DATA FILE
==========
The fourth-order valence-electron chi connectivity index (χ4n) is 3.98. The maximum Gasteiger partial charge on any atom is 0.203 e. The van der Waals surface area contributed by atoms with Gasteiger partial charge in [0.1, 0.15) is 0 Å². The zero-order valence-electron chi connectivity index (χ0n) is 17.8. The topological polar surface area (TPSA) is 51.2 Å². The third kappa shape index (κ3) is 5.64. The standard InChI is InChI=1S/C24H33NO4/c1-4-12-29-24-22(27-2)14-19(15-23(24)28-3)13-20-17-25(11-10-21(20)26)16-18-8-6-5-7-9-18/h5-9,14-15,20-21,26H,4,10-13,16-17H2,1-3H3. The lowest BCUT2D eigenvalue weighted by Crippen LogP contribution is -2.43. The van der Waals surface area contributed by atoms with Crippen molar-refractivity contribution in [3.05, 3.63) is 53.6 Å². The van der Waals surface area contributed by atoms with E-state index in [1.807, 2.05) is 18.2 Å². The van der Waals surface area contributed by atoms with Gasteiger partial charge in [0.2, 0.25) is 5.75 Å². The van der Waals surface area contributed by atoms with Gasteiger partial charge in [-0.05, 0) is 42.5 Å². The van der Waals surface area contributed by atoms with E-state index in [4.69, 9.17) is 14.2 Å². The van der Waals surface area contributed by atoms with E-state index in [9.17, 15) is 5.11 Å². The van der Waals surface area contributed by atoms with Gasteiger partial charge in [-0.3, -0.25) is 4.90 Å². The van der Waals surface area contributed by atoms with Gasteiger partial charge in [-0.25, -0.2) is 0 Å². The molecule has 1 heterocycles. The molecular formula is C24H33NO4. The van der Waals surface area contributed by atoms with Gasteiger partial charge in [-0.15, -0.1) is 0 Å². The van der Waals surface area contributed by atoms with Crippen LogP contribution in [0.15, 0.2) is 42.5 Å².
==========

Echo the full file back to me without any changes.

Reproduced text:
The fourth-order valence-electron chi connectivity index (χ4n) is 3.98. The maximum Gasteiger partial charge on any atom is 0.203 e. The van der Waals surface area contributed by atoms with Gasteiger partial charge in [0.1, 0.15) is 0 Å². The zero-order valence-electron chi connectivity index (χ0n) is 17.8. The topological polar surface area (TPSA) is 51.2 Å². The third kappa shape index (κ3) is 5.64. The standard InChI is InChI=1S/C24H33NO4/c1-4-12-29-24-22(27-2)14-19(15-23(24)28-3)13-20-17-25(11-10-21(20)26)16-18-8-6-5-7-9-18/h5-9,14-15,20-21,26H,4,10-13,16-17H2,1-3H3. The lowest BCUT2D eigenvalue weighted by Crippen LogP contribution is -2.43. The van der Waals surface area contributed by atoms with Crippen molar-refractivity contribution in [3.05, 3.63) is 53.6 Å². The van der Waals surface area contributed by atoms with E-state index in [1.807, 2.05) is 18.2 Å². The van der Waals surface area contributed by atoms with Gasteiger partial charge in [0.2, 0.25) is 5.75 Å². The van der Waals surface area contributed by atoms with Gasteiger partial charge in [-0.05, 0) is 42.5 Å². The van der Waals surface area contributed by atoms with E-state index in [4.69, 9.17) is 14.2 Å². The van der Waals surface area contributed by atoms with E-state index in [9.17, 15) is 5.11 Å². The van der Waals surface area contributed by atoms with Gasteiger partial charge in [-0.3, -0.25) is 4.90 Å². The van der Waals surface area contributed by atoms with Gasteiger partial charge in [-0.25, -0.2) is 0 Å². The molecule has 1 heterocycles. The molecular formula is C24H33NO4. The van der Waals surface area contributed by atoms with Gasteiger partial charge in [-0.15, -0.1) is 0 Å². The van der Waals surface area contributed by atoms with Crippen LogP contribution in [0.15, 0.2) is 42.5 Å².